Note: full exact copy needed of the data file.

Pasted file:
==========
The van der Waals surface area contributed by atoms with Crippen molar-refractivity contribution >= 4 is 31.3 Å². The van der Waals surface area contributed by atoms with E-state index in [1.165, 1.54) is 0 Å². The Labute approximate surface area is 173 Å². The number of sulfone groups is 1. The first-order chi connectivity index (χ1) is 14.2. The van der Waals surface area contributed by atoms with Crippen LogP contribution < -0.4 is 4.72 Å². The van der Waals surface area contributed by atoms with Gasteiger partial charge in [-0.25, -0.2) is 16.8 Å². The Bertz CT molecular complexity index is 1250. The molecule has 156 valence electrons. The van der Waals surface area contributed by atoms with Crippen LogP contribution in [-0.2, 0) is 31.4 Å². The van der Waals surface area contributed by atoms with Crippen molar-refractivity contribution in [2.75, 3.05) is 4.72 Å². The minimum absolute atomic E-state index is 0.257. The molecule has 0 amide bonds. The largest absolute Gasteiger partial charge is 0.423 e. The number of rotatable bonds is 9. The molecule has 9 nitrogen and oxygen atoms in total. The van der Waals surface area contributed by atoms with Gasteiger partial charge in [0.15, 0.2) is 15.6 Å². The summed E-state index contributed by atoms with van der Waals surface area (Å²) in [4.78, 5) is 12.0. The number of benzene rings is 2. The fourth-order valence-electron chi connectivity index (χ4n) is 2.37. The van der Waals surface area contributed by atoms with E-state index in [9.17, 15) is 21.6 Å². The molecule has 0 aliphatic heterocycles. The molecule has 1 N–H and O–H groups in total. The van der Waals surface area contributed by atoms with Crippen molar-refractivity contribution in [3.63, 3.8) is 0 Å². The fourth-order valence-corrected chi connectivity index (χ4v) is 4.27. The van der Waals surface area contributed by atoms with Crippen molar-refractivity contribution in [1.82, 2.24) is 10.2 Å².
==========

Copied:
The van der Waals surface area contributed by atoms with Crippen molar-refractivity contribution >= 4 is 31.3 Å². The van der Waals surface area contributed by atoms with E-state index in [1.165, 1.54) is 0 Å². The Labute approximate surface area is 173 Å². The number of sulfone groups is 1. The first-order chi connectivity index (χ1) is 14.2. The van der Waals surface area contributed by atoms with Crippen LogP contribution < -0.4 is 4.72 Å². The van der Waals surface area contributed by atoms with Gasteiger partial charge in [-0.25, -0.2) is 16.8 Å². The Bertz CT molecular complexity index is 1250. The molecule has 156 valence electrons. The van der Waals surface area contributed by atoms with Crippen LogP contribution in [-0.2, 0) is 31.4 Å². The van der Waals surface area contributed by atoms with Crippen molar-refractivity contribution in [2.75, 3.05) is 4.72 Å². The minimum absolute atomic E-state index is 0.257. The molecule has 0 amide bonds. The largest absolute Gasteiger partial charge is 0.423 e. The number of rotatable bonds is 9. The molecule has 9 nitrogen and oxygen atoms in total. The van der Waals surface area contributed by atoms with Gasteiger partial charge in [0.15, 0.2) is 15.6 Å². The summed E-state index contributed by atoms with van der Waals surface area (Å²) in [4.78, 5) is 12.0. The number of benzene rings is 2. The fourth-order valence-electron chi connectivity index (χ4n) is 2.37. The van der Waals surface area contributed by atoms with E-state index in [9.17, 15) is 21.6 Å². The molecule has 0 aliphatic heterocycles. The molecule has 1 N–H and O–H groups in total. The van der Waals surface area contributed by atoms with Crippen molar-refractivity contribution in [3.63, 3.8) is 0 Å². The fourth-order valence-corrected chi connectivity index (χ4v) is 4.27. The van der Waals surface area contributed by atoms with Crippen molar-refractivity contribution in [1.82, 2.24) is 10.2 Å².